Choosing imaging settings

Choosing the correct imaging parameters is important. For example, if you under-sample you risk losing important information but if you oversample you can quickly generate very large datasets that are unnecessary for the question at hand. The following information discusses imaging brains.


There are two resolution numbers: X/Y resolution and Z resolution. X/Y resolution is determined by the number of pixels in the image. Z resolution is determined by the spacing between optical planes. You should choose these according to what you are trying to quantify. Often you will be extracting features with an automated analysis pipeline. The goal is to generate data that are adequate for the pipeline, not data that "look nice". Doing the latter tends to result in over-sampling.

The following table is a general guide. If you are unsure: ask.

ExperimentX/Y voxel sizeZ spacing

Probe tracks

8 to 4 microns

20 microns

Mapping bulk labeling

8 to 2 microns

20 microns

Cell counting

2 to 2.5 microns

5 to 7 micron optical planes

The Z resolution numbers above assume you want to register data to the atlas. If you know you don't care about this, then it's totally reasonable to take one physical section every 50 microns and no optical planes.

It is very bad practice to acquire one "pretty" sample at higher quality for use in a figure or presentation whilst the rest of the data are acquired and quantified at lower -- but of course adequate --quality. Figures should be representative of the whole dataset. Consider imaging a small number of discarded slices on a confocal if you need to verify that BrainSaw is capturing all relevant detail.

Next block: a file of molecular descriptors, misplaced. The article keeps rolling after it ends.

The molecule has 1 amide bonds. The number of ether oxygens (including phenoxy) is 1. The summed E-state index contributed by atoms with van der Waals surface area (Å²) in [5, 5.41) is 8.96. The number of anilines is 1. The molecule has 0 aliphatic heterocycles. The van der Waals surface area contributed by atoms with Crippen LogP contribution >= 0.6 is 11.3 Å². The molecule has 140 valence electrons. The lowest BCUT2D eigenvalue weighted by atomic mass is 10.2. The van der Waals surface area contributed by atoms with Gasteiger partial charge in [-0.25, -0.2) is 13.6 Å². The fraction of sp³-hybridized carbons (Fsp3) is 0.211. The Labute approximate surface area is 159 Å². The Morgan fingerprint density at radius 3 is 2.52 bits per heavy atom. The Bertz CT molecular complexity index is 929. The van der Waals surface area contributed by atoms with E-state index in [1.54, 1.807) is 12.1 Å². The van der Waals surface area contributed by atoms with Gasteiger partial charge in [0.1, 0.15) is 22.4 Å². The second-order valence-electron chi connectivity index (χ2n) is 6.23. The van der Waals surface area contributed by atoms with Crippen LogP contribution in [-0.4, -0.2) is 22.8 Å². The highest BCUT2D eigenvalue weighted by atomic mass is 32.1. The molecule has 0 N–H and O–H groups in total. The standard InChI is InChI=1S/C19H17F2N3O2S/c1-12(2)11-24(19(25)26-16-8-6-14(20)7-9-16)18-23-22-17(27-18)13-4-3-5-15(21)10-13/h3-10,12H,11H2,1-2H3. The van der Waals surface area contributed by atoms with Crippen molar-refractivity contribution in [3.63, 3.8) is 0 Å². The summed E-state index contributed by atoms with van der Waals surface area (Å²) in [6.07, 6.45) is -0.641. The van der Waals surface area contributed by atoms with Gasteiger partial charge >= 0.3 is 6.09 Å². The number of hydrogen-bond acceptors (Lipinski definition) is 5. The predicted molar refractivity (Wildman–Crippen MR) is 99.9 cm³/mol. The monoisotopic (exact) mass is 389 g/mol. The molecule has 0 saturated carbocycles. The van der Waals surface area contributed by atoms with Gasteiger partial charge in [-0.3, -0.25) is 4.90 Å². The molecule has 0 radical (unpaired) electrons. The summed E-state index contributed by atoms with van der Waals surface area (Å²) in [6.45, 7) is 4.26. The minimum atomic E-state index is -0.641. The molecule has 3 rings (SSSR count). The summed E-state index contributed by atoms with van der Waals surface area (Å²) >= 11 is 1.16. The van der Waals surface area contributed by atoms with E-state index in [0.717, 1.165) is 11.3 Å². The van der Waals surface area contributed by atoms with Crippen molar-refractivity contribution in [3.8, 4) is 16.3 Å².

Mapping axonal bulk projections

A common misconception is that mapping bulk projections requires very high resolution to resolve the axons. However, we are not tracing single axons here. Instead, we are simply seeking to map to which regions of the brain do the axons go. In other words: which voxels in the 25 or 10 micron Allen Atlas space contain fluorescence? This is why it usually adequate to do this at 4 by 4 by 20 microns. It is possible you might need finer resolution in X/Y, but this is unlikely.

If you think you need a highly non-isotropic resolution like 2x2x20 microns or 1x1x20 microns, please ask. Usually these resolutions are a mistake.

Counting neurons

Currently cellfinder requires high resolution in Z as it is designed to find all cells in the brain. In other words, it is not currently designed to cope with the one plane every 50 microns scenario. A suitable resolution for cellfinder is 2x2x5 microns and we have no reason think finer resolution is needed.

Averaging to improve image quality

You may choose to average frames to improve image quality. For resonant scanning, this is achieved by altering the Frame Average number in the ScanImage Image Controls window. You may alter this number once the acquisition started but you have to wait until the sample is being sliced to do so. Averaging will not increase the data size but it will slow down the acquisition: a little bit for 4 micron x/y and a lot for 2 micron x/y. Think carefully, therefore, if this is worth it. For example, cellfinder generally copes well without any averaging. The following image shows sequential physical sections imaged at n=4, n=2, and n=1 frame averaging with an 8 kHz scanner. Pixel size is 2 microns. Neurons are expressing tdTomato. The goal of the experiment is to count somata. The n=4 averaging looks a little smoother but is obviously not needed to count somata. You should not enable averaging for datasets such as this: it will hugely slow down the acquisition and provide no improvement for downstream analyses.